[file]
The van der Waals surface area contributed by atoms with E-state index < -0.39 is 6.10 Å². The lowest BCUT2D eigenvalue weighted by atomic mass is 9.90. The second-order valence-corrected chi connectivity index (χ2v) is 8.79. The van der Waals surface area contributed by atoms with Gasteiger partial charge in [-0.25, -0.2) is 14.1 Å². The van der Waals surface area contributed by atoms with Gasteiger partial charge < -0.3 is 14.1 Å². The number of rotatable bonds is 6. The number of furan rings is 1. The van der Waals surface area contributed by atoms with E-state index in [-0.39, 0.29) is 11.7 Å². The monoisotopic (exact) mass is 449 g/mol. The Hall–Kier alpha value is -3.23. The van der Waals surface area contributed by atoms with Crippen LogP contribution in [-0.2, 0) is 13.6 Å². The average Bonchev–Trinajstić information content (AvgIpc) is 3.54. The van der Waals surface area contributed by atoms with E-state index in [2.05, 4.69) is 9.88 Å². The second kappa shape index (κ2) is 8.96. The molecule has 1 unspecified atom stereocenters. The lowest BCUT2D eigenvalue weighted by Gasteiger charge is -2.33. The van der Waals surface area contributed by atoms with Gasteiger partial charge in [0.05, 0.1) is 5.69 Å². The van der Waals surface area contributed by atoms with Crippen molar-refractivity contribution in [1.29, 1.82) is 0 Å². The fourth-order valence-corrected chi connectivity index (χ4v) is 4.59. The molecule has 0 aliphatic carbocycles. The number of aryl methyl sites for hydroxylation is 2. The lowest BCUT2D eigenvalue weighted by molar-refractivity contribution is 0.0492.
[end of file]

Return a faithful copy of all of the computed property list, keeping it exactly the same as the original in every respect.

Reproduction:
The van der Waals surface area contributed by atoms with E-state index < -0.39 is 6.10 Å². The lowest BCUT2D eigenvalue weighted by atomic mass is 9.90. The second-order valence-corrected chi connectivity index (χ2v) is 8.79. The van der Waals surface area contributed by atoms with Gasteiger partial charge in [-0.25, -0.2) is 14.1 Å². The van der Waals surface area contributed by atoms with Gasteiger partial charge < -0.3 is 14.1 Å². The number of rotatable bonds is 6. The number of furan rings is 1. The van der Waals surface area contributed by atoms with E-state index in [-0.39, 0.29) is 11.7 Å². The monoisotopic (exact) mass is 449 g/mol. The Hall–Kier alpha value is -3.23. The van der Waals surface area contributed by atoms with Crippen LogP contribution in [-0.2, 0) is 13.6 Å². The average Bonchev–Trinajstić information content (AvgIpc) is 3.54. The van der Waals surface area contributed by atoms with E-state index in [2.05, 4.69) is 9.88 Å². The second kappa shape index (κ2) is 8.96. The molecule has 1 unspecified atom stereocenters. The lowest BCUT2D eigenvalue weighted by Gasteiger charge is -2.33. The van der Waals surface area contributed by atoms with Gasteiger partial charge in [0.05, 0.1) is 5.69 Å². The van der Waals surface area contributed by atoms with Crippen molar-refractivity contribution in [1.29, 1.82) is 0 Å². The fourth-order valence-corrected chi connectivity index (χ4v) is 4.59. The molecule has 0 aliphatic carbocycles. The number of aryl methyl sites for hydroxylation is 2. The lowest BCUT2D eigenvalue weighted by molar-refractivity contribution is 0.0492.